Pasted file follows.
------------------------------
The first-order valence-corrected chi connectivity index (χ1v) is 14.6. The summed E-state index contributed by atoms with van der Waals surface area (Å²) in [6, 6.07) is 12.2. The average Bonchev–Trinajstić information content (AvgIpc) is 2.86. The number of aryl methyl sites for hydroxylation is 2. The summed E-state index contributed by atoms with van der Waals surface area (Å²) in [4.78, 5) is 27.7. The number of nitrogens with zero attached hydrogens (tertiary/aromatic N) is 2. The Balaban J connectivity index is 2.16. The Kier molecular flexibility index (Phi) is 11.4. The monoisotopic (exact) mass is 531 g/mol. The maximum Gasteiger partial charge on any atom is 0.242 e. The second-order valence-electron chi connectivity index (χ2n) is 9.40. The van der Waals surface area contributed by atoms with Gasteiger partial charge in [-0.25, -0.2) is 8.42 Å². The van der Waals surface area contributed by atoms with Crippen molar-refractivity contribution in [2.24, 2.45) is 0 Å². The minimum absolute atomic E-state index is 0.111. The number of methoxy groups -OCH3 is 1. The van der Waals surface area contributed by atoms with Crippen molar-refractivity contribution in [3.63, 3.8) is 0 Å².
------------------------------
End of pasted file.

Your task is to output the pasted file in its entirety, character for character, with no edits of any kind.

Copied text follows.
The first-order valence-corrected chi connectivity index (χ1v) is 14.6. The summed E-state index contributed by atoms with van der Waals surface area (Å²) in [6, 6.07) is 12.2. The average Bonchev–Trinajstić information content (AvgIpc) is 2.86. The number of aryl methyl sites for hydroxylation is 2. The summed E-state index contributed by atoms with van der Waals surface area (Å²) in [4.78, 5) is 27.7. The number of nitrogens with zero attached hydrogens (tertiary/aromatic N) is 2. The Balaban J connectivity index is 2.16. The Kier molecular flexibility index (Phi) is 11.4. The monoisotopic (exact) mass is 531 g/mol. The maximum Gasteiger partial charge on any atom is 0.242 e. The second-order valence-electron chi connectivity index (χ2n) is 9.40. The van der Waals surface area contributed by atoms with Gasteiger partial charge in [-0.25, -0.2) is 8.42 Å². The van der Waals surface area contributed by atoms with Crippen molar-refractivity contribution in [2.24, 2.45) is 0 Å². The minimum absolute atomic E-state index is 0.111. The number of methoxy groups -OCH3 is 1. The van der Waals surface area contributed by atoms with Crippen molar-refractivity contribution in [3.63, 3.8) is 0 Å².